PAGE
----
We chose a more modern look and added conveniences not often available in a dental office – an internet bar where you can check your email while you wait as well as a coffee/water bar tucked in a small unused space (as shown in the photos below).

       

I am passionate about bringing my client’s brand to bear through the design of their space. Not only do we improve employees’ productivity and the functionality of your space but we ensure that your clients experience your company’s brand through your office environment.

To set up your complimentary consultation for your waiting room or office, please contact us at info@averydesigninteriors.com or 203-273-0898.

Three Tips to Productivity at Your Desk

I am a visual kinesthetic – that is my learning style and that is how I function. I am happiest when I am looking at colors or graphing/drawing a project or touching the fabrics, tiles etc. You are probably wondering how this relates to productivity at work. For me a happy desk situation is one in which I can see my files and be able to put my hands on them immediately. I have vertical files and each has color-coded files within it – seeing a visual pattern here, aren’t you? I have yet to meet an organizer who doesn’t go insane with glee over my color-coded file system.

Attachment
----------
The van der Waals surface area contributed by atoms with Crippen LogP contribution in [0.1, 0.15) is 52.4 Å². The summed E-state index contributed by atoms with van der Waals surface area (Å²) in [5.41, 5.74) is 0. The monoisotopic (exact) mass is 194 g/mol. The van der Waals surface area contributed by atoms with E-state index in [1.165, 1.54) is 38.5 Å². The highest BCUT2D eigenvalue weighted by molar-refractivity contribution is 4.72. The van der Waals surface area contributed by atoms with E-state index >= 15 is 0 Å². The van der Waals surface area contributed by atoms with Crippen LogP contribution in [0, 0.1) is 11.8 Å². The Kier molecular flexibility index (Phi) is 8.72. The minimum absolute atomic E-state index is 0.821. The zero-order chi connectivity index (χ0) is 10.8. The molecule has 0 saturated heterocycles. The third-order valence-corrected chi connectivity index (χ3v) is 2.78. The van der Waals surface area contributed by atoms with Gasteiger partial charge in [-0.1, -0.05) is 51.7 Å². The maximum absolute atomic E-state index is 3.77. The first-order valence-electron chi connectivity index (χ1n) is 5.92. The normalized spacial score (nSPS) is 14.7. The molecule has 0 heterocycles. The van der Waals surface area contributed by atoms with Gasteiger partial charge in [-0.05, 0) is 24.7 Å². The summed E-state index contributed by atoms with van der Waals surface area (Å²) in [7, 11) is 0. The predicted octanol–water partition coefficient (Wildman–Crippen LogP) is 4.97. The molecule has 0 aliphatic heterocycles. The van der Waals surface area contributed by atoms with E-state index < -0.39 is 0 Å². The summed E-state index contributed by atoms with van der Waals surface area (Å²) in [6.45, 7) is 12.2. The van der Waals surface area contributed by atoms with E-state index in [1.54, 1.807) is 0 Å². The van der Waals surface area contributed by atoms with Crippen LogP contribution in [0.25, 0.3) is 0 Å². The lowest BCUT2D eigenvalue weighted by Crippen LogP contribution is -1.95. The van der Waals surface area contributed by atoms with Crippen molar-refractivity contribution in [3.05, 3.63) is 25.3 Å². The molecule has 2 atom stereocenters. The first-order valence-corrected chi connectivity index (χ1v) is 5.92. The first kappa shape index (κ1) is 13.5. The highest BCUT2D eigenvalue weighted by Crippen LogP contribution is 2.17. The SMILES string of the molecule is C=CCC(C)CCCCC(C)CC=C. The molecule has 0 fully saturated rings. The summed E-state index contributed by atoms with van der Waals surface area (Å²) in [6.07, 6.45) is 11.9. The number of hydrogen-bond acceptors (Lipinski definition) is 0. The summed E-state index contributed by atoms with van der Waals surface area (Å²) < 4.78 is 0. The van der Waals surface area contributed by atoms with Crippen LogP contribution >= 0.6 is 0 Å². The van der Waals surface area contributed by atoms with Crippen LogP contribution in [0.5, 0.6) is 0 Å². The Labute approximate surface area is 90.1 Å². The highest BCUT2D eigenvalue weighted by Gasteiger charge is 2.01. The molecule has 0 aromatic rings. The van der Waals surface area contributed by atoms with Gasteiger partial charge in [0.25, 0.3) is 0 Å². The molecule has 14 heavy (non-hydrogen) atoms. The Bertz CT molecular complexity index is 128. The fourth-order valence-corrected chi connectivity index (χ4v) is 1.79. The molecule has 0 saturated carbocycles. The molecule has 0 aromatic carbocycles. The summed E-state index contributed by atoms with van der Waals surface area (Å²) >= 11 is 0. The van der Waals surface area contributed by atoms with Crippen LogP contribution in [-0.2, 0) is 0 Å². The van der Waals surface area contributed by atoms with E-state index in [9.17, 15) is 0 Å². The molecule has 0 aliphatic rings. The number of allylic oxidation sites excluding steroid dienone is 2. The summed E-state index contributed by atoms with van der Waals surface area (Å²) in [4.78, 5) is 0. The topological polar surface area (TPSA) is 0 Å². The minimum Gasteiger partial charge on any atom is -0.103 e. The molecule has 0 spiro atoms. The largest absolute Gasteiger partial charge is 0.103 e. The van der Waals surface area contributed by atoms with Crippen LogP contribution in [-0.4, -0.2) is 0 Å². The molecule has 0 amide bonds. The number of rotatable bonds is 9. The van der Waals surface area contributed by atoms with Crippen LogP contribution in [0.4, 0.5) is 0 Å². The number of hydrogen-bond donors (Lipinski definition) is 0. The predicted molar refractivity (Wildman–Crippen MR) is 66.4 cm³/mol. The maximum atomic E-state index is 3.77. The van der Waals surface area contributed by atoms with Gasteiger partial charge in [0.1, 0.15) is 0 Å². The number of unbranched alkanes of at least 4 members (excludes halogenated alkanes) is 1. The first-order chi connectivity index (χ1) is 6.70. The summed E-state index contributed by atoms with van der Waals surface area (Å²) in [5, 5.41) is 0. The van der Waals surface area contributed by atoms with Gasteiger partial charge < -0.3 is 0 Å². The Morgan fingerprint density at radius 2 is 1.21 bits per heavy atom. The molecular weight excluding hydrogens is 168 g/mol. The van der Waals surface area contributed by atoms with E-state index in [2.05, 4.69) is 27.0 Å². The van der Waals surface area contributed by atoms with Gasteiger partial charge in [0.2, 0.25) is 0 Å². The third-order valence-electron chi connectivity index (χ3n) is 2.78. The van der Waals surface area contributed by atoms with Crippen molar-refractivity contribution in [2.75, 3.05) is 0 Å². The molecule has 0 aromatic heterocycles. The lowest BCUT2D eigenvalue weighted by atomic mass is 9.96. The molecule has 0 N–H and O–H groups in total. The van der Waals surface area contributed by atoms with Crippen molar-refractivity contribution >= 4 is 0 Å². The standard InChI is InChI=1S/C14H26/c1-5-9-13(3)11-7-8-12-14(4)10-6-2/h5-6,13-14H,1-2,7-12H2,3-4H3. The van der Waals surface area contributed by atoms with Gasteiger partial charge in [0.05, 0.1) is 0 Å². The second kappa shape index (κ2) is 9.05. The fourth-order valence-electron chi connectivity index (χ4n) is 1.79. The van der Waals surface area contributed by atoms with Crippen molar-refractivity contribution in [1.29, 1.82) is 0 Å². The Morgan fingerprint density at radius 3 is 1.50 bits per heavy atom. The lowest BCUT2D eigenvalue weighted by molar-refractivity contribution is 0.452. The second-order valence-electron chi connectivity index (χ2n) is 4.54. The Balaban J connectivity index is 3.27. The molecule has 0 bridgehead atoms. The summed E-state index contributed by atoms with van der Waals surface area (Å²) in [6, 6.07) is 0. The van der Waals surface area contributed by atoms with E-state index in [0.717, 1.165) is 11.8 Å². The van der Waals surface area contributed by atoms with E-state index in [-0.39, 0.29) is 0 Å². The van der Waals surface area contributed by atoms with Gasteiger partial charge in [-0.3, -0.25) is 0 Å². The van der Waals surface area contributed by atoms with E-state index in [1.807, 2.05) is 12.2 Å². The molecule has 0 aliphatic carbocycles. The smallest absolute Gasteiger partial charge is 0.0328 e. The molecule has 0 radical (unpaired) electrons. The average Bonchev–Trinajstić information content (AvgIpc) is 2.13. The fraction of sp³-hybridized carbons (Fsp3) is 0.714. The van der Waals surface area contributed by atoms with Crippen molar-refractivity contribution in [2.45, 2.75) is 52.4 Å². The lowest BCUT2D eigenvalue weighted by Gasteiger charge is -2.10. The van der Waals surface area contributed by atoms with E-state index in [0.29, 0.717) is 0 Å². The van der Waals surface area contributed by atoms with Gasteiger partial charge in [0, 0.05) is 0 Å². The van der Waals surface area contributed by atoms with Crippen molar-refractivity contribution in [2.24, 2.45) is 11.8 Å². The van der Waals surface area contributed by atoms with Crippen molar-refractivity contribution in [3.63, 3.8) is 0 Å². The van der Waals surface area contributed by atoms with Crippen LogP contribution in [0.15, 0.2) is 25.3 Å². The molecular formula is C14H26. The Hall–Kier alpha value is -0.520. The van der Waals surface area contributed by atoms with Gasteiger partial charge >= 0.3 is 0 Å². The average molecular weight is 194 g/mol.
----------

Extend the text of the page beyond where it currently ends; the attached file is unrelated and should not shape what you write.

So I am color-coded but I am also a piler. I know lots of pilers. I also know filers and filers would tell you that the worst thing you could have is a pile of paper on your desk. In fact, they would say it is even better to scan all of that paper and only have it on your computer. But I am not sure that that is entirely true. And what do we call those folks – scanners? Hmmm…

Malcom Gladwell states that “Paper enables a certain kind of thinking. Picture, for instance, the top of your desk… The  piles look like a mess, but they aren’t… The pile closest to the cleared, eighteen-inch-square working area, for example,  generally represents the most urgent business, and within that pile the most  important document of all is likely to be at the top. Piles are living,  breathing archives. Over time, they get broken down and resorted, sometimes  chronologically and sometimes thematically and sometimes chronologically and  thematically; clues about certain documents may be physically embedded in the  file by, say, stacking a certain piece of paper at an angle or inserting dividers into the stack.”